Cute Overload


The bleep with politics. I want cute little animals being cute.

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They Caved

Obama Administration

I hear the House GOP agreed to sign off on the two-month deal. Details to come.

OK, here’s a short write-up in TIme.

Steve Benen:

What changed Boehner’s mind? Or more accurately, what changed Boehner’s mind again? The Speaker, as recently as Saturday, wanted to pass the Senate compromise and send his caucus home for the holidays. They rebelled and the leader quickly became the follower.

By some accounts, this happened again today. House Republicans —- Wisconsin’s Sean Duffy, Arkansas’ Rick Crawford, Pennsylvania’s Charlie Dent, among others — started breaking ranks after getting an earful in their local districts. GOP lawmakers who wanted to fight the Senate Braveheart-style came to the conclusion, “Maybe that Senate bill isn’t so bad after all.” When his members reversed course, the Speaker again took his cues from them, rather than the other way around.

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They Blinked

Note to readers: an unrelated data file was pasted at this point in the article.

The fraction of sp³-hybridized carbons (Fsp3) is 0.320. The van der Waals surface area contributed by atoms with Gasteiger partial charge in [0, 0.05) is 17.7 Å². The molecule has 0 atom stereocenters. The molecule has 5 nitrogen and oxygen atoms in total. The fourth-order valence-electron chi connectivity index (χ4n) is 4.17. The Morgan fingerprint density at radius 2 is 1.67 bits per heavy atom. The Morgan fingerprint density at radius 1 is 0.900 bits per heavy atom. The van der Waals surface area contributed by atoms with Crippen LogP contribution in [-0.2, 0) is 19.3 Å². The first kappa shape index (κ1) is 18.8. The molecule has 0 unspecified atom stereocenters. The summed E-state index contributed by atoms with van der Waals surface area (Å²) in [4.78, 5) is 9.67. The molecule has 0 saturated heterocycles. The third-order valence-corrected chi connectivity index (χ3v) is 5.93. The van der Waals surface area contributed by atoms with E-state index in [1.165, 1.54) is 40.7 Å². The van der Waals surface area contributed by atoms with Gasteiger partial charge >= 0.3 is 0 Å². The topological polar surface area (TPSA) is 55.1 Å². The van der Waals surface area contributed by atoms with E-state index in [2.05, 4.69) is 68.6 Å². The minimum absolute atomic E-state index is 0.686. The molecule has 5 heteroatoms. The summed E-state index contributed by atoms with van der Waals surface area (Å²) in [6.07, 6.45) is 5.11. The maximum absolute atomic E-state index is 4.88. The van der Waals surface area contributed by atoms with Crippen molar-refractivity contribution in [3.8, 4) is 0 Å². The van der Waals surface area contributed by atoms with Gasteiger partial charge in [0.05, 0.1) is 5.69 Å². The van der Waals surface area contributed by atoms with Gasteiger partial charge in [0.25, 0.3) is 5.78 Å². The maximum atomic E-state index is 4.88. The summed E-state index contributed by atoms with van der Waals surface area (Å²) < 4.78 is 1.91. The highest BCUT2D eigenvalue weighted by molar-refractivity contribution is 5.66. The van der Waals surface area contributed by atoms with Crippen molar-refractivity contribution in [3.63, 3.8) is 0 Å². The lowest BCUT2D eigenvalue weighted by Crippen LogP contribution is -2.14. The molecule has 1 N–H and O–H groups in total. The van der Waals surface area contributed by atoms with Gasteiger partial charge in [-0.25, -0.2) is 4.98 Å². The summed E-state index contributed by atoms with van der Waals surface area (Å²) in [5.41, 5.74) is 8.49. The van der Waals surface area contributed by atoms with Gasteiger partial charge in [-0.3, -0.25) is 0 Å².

Congress, Obama Administration, Republican Party

Well, the Senate is blinking, anyway — Mitch McConnell has called on the House Republicans to pass the two-month extension on the payroll tax bill. And then President Obama and Sen. Harry Reid came out and said they agreed with Mitch McConnell. The House GOP is truly painted into a corner.

Steve Benen writes,

The timing of McConnell’s announcement was rather remarkable. House Republican leaders, including Speaker Boehner, had just wrapped up a press conference on the Hill, telling reporters that the House GOP caucus won’t give in, won’t pass the temporary extension, and won’t do anything until a conference committee convenes (the conference committee would invariably kill the tax cut).

McConnell, almost immediately after Boehner wrapped up his remarks, cut the legs out from underneath the House GOP leadership and sided with Harry Reid’s proposed solution.

I honestly can’t remember the last time we saw a Senate Republican leader and a House Republican leader this far apart on a high-profile policy dispute. Everything about McConnell’s new statement appears intended to smack Boehner down, just as the Speaker tries to find his footing.

And then President Obama spoke at the White House

President Obama today endorsed a proposed compromise by the Senate Republican leader on the payroll tax cut impasse: have House Republicans pass a temporary two-month extension, while Senate Democrats agree to negotiate a year-long extension at the same time.

“We should go ahead and get this done,” Obama said at the White House. “This should not be hard.”

In pitching his compromise, Senate Minority Leader Mitch McConnell, R-Ky., said the Republican-run House should approve a two-month extension now, while the Democratic-run Senate should agree to immediate negotiations on a year-long extension as requested by the House. “We can and should do both,” McConnell said in a statement.